Dyslipidemia is present in 70% of patients with PCOS, regardless of BMI [28]. The roles of TRF in plasma lipid levels were not consistent. No significant differences were found in TC, TG and LDL-C levels in the present study.

Polycystic ovaries show persistent chronic inflammation with a larger number of infiltrating inflammatory cells. These cells induce insulin resistance, stimulate androgen production and disrupt the function of hypothalamic-pituitary-ovarian axis. A meta-analysis showed that CRP level was higher in PCOS patients than in healthy women, independent of obesity [29]. We found that short time TRF may reduce hsCRP and thus improve the state of chronic inflammation in overweight PCOS patients. IGF-1 plays an important role in glucose metabolism [30]. Low circulating levels of IGF-1 in healthy adults are associated with reduced β-cells function [31]. The increased level of IGF-1 after the reduction diet had a cardioprotective effect [32]. We also found a higher IGF-1 in PCOS patients after TRF, which was contrary to the results of a 5-day TRF in overweight humans [26]. While it is still difficult to clarify the effect of IGF-1 in PCOS, since IGF-1 has linked with the disturbed follicular development in PCOS [33]; a higher IGF-1 in PCOS women may be related to the increased vascularity that underlies the increased blood flow [34]. Abnormal serum ALT is associated with impaired insulin sensitivity in young women with PCOS in a manner that is independent from the contribution of age and total adiposity [35]. Our study found TRF may decrease ALT levels in PCOS.

There were several limitations in the current study. Firstly, this was a non-randomized intervention without a control group with a small number of participants which limited our ability to detect a significant difference. Secondly, our study was of a short duration (5 weeks) which limited the physiological changes that could be induced. Because of the strict inclusion criteria, the variability of the cohort may have limited the generalizability of the results to a broader cohort of patients with PCOS. Thirdly, the intervention was conducted in a free-living population, and participants failed to receive standardized diets. Although the participants were asked to record calories to retain their energy intake from food, the estimated value is for reference only. Fourthly, adherence to the 8 h TRF may have been affected by various factors since participants may be more likely to adhere if they feel in control. Thus, well-designed studies are needed to examine the safety, applicability, and usefulness of TRF for PCOS patients.


Eight-hour TRF may have beneficial effects on improving menstruation, hyperandrogenemia and reducing weight especially body fat, decreasing insulin resistance and chronic inflammation in women with anovulatory PCOS. TRF may be suitable for PCOS women with appropriate counseling and patient management.

Availability of data and materials

The datasets used and/or analysed during the current study are available from the corresponding author on reasonable request.



Polycystic ovary syndrome


Intermittent fasting


Time-restricted feeding


Three Factor Eating Questionnaire Revised 21 Item


Body mass index


Waist-to-Hip Ratio


Skeletal muscle mass


Body fat mass


Body fat percentage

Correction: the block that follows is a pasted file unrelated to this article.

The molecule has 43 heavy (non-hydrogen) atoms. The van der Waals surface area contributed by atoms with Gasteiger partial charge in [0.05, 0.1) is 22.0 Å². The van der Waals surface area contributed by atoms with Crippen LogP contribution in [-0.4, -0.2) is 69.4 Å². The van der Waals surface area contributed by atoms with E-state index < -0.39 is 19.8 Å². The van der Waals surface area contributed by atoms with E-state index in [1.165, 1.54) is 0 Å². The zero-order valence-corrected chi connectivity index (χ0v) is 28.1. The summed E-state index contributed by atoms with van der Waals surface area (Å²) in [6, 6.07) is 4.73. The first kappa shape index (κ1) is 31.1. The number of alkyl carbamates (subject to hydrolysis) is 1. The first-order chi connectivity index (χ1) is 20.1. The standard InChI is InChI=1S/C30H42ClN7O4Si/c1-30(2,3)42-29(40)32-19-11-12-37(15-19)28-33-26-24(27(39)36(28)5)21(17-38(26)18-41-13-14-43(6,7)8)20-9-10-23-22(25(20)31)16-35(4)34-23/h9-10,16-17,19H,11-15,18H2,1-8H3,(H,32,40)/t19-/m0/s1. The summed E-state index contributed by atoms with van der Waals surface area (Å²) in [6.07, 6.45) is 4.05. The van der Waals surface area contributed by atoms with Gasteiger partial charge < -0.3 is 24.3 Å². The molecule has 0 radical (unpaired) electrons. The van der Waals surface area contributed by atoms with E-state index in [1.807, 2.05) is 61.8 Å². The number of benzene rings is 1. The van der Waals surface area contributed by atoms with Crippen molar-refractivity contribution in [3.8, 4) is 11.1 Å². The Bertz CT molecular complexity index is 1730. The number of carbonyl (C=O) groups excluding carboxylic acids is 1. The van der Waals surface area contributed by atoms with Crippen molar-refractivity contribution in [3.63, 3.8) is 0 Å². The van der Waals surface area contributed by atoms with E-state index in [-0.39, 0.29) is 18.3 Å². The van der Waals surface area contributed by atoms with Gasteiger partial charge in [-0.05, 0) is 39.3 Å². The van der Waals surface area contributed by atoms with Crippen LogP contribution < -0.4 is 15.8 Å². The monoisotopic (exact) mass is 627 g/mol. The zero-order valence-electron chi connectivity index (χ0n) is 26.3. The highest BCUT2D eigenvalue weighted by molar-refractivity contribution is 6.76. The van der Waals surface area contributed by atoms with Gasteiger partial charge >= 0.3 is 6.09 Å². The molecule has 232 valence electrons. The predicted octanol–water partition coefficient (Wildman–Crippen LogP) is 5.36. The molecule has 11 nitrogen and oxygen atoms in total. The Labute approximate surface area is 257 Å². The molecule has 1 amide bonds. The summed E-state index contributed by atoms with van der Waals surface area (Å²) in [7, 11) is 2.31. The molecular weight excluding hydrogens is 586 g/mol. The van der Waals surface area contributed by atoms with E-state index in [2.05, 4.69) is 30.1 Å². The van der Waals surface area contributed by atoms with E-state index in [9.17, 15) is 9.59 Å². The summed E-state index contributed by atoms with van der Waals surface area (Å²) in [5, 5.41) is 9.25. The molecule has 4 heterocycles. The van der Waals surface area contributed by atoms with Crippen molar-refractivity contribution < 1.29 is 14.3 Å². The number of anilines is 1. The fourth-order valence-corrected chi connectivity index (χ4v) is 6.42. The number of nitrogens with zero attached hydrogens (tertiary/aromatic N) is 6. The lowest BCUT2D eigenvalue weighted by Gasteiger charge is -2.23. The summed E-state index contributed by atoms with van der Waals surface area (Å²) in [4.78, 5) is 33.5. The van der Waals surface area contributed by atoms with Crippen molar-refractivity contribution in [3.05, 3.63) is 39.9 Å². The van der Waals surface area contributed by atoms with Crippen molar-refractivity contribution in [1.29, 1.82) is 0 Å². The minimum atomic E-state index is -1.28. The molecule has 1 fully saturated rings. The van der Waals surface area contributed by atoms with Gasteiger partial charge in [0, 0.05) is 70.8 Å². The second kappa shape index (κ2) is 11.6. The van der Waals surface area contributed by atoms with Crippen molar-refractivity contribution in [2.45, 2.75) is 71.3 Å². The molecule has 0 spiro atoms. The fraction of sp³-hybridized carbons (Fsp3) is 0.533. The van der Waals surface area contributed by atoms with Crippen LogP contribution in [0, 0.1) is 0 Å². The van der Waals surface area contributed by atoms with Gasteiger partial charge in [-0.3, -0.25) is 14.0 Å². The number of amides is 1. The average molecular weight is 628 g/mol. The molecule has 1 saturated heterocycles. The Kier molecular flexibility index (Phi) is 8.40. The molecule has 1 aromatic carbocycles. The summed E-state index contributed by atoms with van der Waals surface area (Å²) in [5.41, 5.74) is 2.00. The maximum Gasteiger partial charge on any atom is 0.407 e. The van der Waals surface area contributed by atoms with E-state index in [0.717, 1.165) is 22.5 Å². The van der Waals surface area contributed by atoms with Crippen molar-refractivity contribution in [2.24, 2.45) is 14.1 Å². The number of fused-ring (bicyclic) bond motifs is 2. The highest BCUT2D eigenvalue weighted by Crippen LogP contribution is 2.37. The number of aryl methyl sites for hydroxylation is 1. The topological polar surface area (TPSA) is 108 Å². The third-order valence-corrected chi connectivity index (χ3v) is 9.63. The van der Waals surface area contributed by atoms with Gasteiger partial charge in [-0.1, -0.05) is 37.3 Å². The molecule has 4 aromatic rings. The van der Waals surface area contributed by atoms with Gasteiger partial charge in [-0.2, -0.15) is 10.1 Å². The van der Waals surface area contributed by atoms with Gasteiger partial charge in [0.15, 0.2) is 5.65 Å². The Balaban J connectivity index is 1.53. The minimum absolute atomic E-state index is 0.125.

Visceral fat area


Fasting glucose


Fasting insulin




Homeostasis model assessment-insulin resistance


Area under the curve for insulin


Area under the curve for glucose


Low density lipoprotein-cholesterol


Total cholesterol




Total testosterone


Sex hormone-binding globulin


Free androgen index


Luteinizing hormone


Follicle-stimulating hormone


High-sensitivity C-reactive protein


Insulin-like growth factor 1


Alanine aminotransferase


Aspartate aminotransferase


Uric acid


Standard deviation


The Strengthening the Reporting of Observational Studies in Epidemiology


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The authors would like to thank the participants who completed the study. We gratefully acknowledge the statistical guidance and assistance of Professor Wu Qijun from department of Medical Statistics.


This work was supported by a grant from the National Natural Science Foundation of China (Grant No. 81570765) and “345 Talent Project”. The funding agencies had no roles in the study design, data collection or analysis, decision to publish, or preparation of the paper.

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Authors and Affiliations



Conceptualization and formal analysis, CL, CX, and BH; methodology, CL; data curation, CL, CX, HZ, JZ, WS; funding acquisition, BH; CL was a major contributor in writing the manuscript. All authors read and approved the final manuscript.

Corresponding author

Correspondence to Bing He.

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All patients provided written informed consent before the beginning of the study. The study was approved by the Medical Research and New Technology Ethics Committee of Shengjing Hospital affiliated to China Medical University (reference: 2020PS682K).

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Written informed consent has been obtained from the patients to publish this paper.

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The authors declare that they have no competing interests.

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Li, C., Xing, C., Zhang, J. et al. Eight-hour time-restricted feeding improves endocrine and metabolic profiles in women with anovulatory polycystic ovary syndrome. J Transl Med 19, 148 (2021).